Pfizer and Catalia launch robot-based scheme to help patients take their medicine
Pfizer and Catalia Health have launched a year-long pilot scheme that explores how patients engage with cute robot companions that uses AI to check on symptom management and help with medication adherence.
A 12-month pilot between Pfizer and San Francisco-based Catalia will use the Mabu Wellness Coach, which can interact with patients using AI algorithms to engage in tailored conversations.
Software called the Mabu Care Insights Platform delivers detailed data and insights to patients at a specialist pharmacy to help human caregivers should they wish to make an interaction.
The hope is that the system will help better manage symptoms and address patients’ questions in real time.
It uses uses a voice-based interface designed for simple, intuitive use by a wide variety of patients in remote care environments. Mabu also generates health tips and reminders to help patients get additional information about their condition and treatments. The cloud-based platform delivers unique conversations to patients each time they have a conversation with Mabu.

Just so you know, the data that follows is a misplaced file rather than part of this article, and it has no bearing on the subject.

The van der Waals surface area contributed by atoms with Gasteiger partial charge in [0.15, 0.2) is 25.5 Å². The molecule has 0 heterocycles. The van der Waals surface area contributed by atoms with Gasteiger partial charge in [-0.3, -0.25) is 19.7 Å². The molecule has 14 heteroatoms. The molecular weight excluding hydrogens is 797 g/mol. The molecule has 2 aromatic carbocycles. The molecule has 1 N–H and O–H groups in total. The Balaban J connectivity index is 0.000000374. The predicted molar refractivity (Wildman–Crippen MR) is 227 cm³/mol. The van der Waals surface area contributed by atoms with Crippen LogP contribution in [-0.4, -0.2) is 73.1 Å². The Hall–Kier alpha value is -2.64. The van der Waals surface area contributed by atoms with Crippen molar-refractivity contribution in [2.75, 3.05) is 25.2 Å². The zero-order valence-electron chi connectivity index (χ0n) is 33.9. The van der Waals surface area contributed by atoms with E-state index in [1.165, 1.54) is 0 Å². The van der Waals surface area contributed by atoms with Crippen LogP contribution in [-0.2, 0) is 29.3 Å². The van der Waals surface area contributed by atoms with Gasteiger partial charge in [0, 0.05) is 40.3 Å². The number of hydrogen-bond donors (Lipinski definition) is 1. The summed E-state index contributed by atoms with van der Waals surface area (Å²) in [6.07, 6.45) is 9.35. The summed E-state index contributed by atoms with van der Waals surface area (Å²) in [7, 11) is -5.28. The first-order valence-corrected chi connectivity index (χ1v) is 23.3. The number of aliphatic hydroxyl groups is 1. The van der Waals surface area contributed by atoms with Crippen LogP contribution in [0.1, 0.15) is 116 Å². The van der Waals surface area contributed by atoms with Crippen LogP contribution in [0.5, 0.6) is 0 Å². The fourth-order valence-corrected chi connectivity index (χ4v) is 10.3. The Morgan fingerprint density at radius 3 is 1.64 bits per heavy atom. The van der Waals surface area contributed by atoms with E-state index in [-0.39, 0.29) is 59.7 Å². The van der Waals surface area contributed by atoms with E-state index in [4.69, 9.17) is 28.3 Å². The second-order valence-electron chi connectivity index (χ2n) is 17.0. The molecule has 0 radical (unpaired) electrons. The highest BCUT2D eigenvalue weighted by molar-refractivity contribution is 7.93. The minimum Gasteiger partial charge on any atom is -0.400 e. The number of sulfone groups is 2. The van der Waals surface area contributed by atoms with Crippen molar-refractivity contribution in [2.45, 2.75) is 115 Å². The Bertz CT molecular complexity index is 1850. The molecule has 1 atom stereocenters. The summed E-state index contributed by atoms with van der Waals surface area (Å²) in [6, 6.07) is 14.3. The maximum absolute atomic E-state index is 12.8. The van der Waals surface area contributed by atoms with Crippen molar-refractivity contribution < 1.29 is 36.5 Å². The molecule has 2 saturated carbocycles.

Kidd, who is also Catalia’s CEO, said: “At Catalia Health we’ve seen firsthand the benefits that AI has brought to healthcare for both the patient and the healthcare systems.
Our work with Pfizer allows us to engage with patients on a larger scale and therefore gain access to more insights and data that we hope can improve health outcomes.”
Pfizer is not alone in trying to use robot companions to interact with patients – researchers at MIT Media Lab, Boston Children’s Hospital and Northeastern University have deployed a robotic teddy bear across several paediatric units.
The robot named Huggable is currently operated by specialists who use software to control its facial expressions and body actions, and direct its gaze.
In the long run the goal is to use AI technology to make Huggable fully autonomous.